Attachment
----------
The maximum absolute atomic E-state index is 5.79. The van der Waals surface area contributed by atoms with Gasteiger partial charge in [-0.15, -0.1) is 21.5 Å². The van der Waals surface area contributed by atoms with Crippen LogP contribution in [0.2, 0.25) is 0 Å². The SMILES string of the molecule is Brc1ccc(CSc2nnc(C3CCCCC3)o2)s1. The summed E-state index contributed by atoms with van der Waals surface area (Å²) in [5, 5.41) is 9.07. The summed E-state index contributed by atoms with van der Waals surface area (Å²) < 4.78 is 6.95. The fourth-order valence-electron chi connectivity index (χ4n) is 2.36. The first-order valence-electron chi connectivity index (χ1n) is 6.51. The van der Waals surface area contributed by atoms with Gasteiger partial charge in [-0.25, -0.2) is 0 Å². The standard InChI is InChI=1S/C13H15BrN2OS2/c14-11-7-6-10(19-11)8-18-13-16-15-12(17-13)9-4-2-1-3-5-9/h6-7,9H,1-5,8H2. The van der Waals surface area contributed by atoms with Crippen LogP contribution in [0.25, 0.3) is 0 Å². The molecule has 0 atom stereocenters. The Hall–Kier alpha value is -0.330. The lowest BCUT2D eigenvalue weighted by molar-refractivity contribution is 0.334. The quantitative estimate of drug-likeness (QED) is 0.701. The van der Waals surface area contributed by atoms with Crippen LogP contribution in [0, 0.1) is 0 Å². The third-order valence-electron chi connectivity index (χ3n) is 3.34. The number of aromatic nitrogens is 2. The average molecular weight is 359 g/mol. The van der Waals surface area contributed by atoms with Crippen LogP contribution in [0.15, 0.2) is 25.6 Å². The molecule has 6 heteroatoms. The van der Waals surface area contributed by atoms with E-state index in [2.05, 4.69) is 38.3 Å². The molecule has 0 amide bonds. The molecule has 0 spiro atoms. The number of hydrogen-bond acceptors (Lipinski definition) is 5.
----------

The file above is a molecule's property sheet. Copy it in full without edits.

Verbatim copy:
The maximum absolute atomic E-state index is 5.79. The van der Waals surface area contributed by atoms with Gasteiger partial charge in [-0.15, -0.1) is 21.5 Å². The van der Waals surface area contributed by atoms with Crippen LogP contribution in [0.2, 0.25) is 0 Å². The SMILES string of the molecule is Brc1ccc(CSc2nnc(C3CCCCC3)o2)s1. The summed E-state index contributed by atoms with van der Waals surface area (Å²) in [5, 5.41) is 9.07. The summed E-state index contributed by atoms with van der Waals surface area (Å²) < 4.78 is 6.95. The fourth-order valence-electron chi connectivity index (χ4n) is 2.36. The first-order valence-electron chi connectivity index (χ1n) is 6.51. The van der Waals surface area contributed by atoms with Gasteiger partial charge in [-0.25, -0.2) is 0 Å². The standard InChI is InChI=1S/C13H15BrN2OS2/c14-11-7-6-10(19-11)8-18-13-16-15-12(17-13)9-4-2-1-3-5-9/h6-7,9H,1-5,8H2. The van der Waals surface area contributed by atoms with Crippen LogP contribution in [0.25, 0.3) is 0 Å². The molecule has 0 atom stereocenters. The Hall–Kier alpha value is -0.330. The lowest BCUT2D eigenvalue weighted by molar-refractivity contribution is 0.334. The quantitative estimate of drug-likeness (QED) is 0.701. The van der Waals surface area contributed by atoms with Crippen LogP contribution in [0, 0.1) is 0 Å². The third-order valence-electron chi connectivity index (χ3n) is 3.34. The number of aromatic nitrogens is 2. The average molecular weight is 359 g/mol. The van der Waals surface area contributed by atoms with Crippen LogP contribution in [0.15, 0.2) is 25.6 Å². The molecule has 6 heteroatoms. The van der Waals surface area contributed by atoms with E-state index in [2.05, 4.69) is 38.3 Å². The molecule has 0 amide bonds. The molecule has 0 spiro atoms. The number of hydrogen-bond acceptors (Lipinski definition) is 5.